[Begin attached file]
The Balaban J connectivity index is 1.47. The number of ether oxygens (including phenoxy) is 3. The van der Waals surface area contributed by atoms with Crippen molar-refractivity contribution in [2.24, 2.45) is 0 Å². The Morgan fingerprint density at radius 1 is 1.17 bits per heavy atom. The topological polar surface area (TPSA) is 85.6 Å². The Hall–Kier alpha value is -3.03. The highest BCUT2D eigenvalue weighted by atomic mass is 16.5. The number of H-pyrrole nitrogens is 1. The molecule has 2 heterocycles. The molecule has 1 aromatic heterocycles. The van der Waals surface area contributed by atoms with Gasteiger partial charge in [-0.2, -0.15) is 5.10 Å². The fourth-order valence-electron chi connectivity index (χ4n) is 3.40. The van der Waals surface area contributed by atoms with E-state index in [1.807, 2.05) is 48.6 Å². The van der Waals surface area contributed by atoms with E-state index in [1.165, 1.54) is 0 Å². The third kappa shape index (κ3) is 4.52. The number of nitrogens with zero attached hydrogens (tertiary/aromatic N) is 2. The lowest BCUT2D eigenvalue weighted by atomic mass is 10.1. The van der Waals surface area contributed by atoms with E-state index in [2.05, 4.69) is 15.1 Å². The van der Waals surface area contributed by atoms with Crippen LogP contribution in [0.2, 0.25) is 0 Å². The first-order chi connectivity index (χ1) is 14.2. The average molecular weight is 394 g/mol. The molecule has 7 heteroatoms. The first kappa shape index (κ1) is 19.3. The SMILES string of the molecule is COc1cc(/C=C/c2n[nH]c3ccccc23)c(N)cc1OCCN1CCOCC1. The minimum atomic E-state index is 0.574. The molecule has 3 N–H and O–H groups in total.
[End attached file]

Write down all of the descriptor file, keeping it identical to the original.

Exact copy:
The Balaban J connectivity index is 1.47. The number of ether oxygens (including phenoxy) is 3. The van der Waals surface area contributed by atoms with Crippen molar-refractivity contribution in [2.24, 2.45) is 0 Å². The Morgan fingerprint density at radius 1 is 1.17 bits per heavy atom. The topological polar surface area (TPSA) is 85.6 Å². The Hall–Kier alpha value is -3.03. The highest BCUT2D eigenvalue weighted by atomic mass is 16.5. The number of H-pyrrole nitrogens is 1. The molecule has 2 heterocycles. The molecule has 1 aromatic heterocycles. The van der Waals surface area contributed by atoms with Gasteiger partial charge in [-0.2, -0.15) is 5.10 Å². The fourth-order valence-electron chi connectivity index (χ4n) is 3.40. The van der Waals surface area contributed by atoms with E-state index in [1.807, 2.05) is 48.6 Å². The van der Waals surface area contributed by atoms with E-state index in [1.165, 1.54) is 0 Å². The third kappa shape index (κ3) is 4.52. The number of nitrogens with zero attached hydrogens (tertiary/aromatic N) is 2. The lowest BCUT2D eigenvalue weighted by atomic mass is 10.1. The van der Waals surface area contributed by atoms with E-state index in [2.05, 4.69) is 15.1 Å². The van der Waals surface area contributed by atoms with Crippen LogP contribution in [0.2, 0.25) is 0 Å². The first-order chi connectivity index (χ1) is 14.2. The average molecular weight is 394 g/mol. The molecule has 7 heteroatoms. The first kappa shape index (κ1) is 19.3. The SMILES string of the molecule is COc1cc(/C=C/c2n[nH]c3ccccc23)c(N)cc1OCCN1CCOCC1. The minimum atomic E-state index is 0.574. The molecule has 3 N–H and O–H groups in total.